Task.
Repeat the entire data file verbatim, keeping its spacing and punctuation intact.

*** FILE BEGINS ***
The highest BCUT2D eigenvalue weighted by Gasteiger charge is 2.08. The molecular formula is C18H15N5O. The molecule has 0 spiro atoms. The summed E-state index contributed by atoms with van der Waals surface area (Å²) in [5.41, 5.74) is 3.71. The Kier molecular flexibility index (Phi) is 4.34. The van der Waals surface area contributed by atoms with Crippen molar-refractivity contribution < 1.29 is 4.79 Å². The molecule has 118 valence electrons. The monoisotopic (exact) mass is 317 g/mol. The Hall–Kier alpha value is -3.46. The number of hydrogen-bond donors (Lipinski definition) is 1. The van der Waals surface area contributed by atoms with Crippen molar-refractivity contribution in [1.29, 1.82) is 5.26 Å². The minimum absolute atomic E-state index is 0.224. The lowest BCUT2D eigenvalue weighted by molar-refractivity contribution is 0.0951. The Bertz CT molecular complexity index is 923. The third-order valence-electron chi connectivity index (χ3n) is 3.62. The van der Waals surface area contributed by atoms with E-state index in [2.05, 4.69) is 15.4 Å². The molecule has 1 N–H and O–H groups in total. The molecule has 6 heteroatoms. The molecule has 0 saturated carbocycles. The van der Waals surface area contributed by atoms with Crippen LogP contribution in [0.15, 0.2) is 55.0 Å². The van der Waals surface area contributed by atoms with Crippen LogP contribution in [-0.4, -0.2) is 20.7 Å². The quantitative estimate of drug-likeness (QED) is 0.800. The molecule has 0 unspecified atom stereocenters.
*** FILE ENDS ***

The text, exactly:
The highest BCUT2D eigenvalue weighted by Gasteiger charge is 2.08. The molecular formula is C18H15N5O. The molecule has 0 spiro atoms. The summed E-state index contributed by atoms with van der Waals surface area (Å²) in [5.41, 5.74) is 3.71. The Kier molecular flexibility index (Phi) is 4.34. The van der Waals surface area contributed by atoms with Crippen molar-refractivity contribution < 1.29 is 4.79 Å². The molecule has 118 valence electrons. The monoisotopic (exact) mass is 317 g/mol. The Hall–Kier alpha value is -3.46. The number of hydrogen-bond donors (Lipinski definition) is 1. The van der Waals surface area contributed by atoms with Crippen molar-refractivity contribution in [1.29, 1.82) is 5.26 Å². The minimum absolute atomic E-state index is 0.224. The lowest BCUT2D eigenvalue weighted by molar-refractivity contribution is 0.0951. The Bertz CT molecular complexity index is 923. The third-order valence-electron chi connectivity index (χ3n) is 3.62. The van der Waals surface area contributed by atoms with E-state index in [2.05, 4.69) is 15.4 Å². The molecule has 1 N–H and O–H groups in total. The molecule has 6 heteroatoms. The molecule has 0 saturated carbocycles. The van der Waals surface area contributed by atoms with Crippen LogP contribution in [0.15, 0.2) is 55.0 Å². The van der Waals surface area contributed by atoms with Crippen LogP contribution in [-0.4, -0.2) is 20.7 Å². The quantitative estimate of drug-likeness (QED) is 0.800. The molecule has 0 unspecified atom stereocenters.